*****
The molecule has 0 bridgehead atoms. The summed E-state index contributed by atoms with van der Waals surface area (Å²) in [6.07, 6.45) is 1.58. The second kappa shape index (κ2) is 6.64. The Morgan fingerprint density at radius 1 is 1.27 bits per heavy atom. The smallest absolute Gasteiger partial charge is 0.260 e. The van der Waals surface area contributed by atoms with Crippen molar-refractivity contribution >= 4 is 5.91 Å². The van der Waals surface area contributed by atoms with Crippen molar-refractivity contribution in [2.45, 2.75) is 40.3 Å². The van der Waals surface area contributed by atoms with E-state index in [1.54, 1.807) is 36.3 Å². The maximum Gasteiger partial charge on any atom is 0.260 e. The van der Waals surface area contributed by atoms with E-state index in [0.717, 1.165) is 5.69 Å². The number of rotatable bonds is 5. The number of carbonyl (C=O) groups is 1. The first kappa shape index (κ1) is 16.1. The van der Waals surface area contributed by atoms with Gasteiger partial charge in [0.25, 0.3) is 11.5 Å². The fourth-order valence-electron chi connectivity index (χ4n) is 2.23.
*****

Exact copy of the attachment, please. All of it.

The molecule has 0 bridgehead atoms. The summed E-state index contributed by atoms with van der Waals surface area (Å²) in [6.07, 6.45) is 1.58. The second kappa shape index (κ2) is 6.64. The Morgan fingerprint density at radius 1 is 1.27 bits per heavy atom. The smallest absolute Gasteiger partial charge is 0.260 e. The van der Waals surface area contributed by atoms with Crippen molar-refractivity contribution >= 4 is 5.91 Å². The van der Waals surface area contributed by atoms with Crippen molar-refractivity contribution in [2.45, 2.75) is 40.3 Å². The van der Waals surface area contributed by atoms with E-state index in [1.54, 1.807) is 36.3 Å². The maximum Gasteiger partial charge on any atom is 0.260 e. The van der Waals surface area contributed by atoms with E-state index in [0.717, 1.165) is 5.69 Å². The number of rotatable bonds is 5. The number of carbonyl (C=O) groups is 1. The first kappa shape index (κ1) is 16.1. The van der Waals surface area contributed by atoms with Gasteiger partial charge in [0.25, 0.3) is 11.5 Å². The fourth-order valence-electron chi connectivity index (χ4n) is 2.23.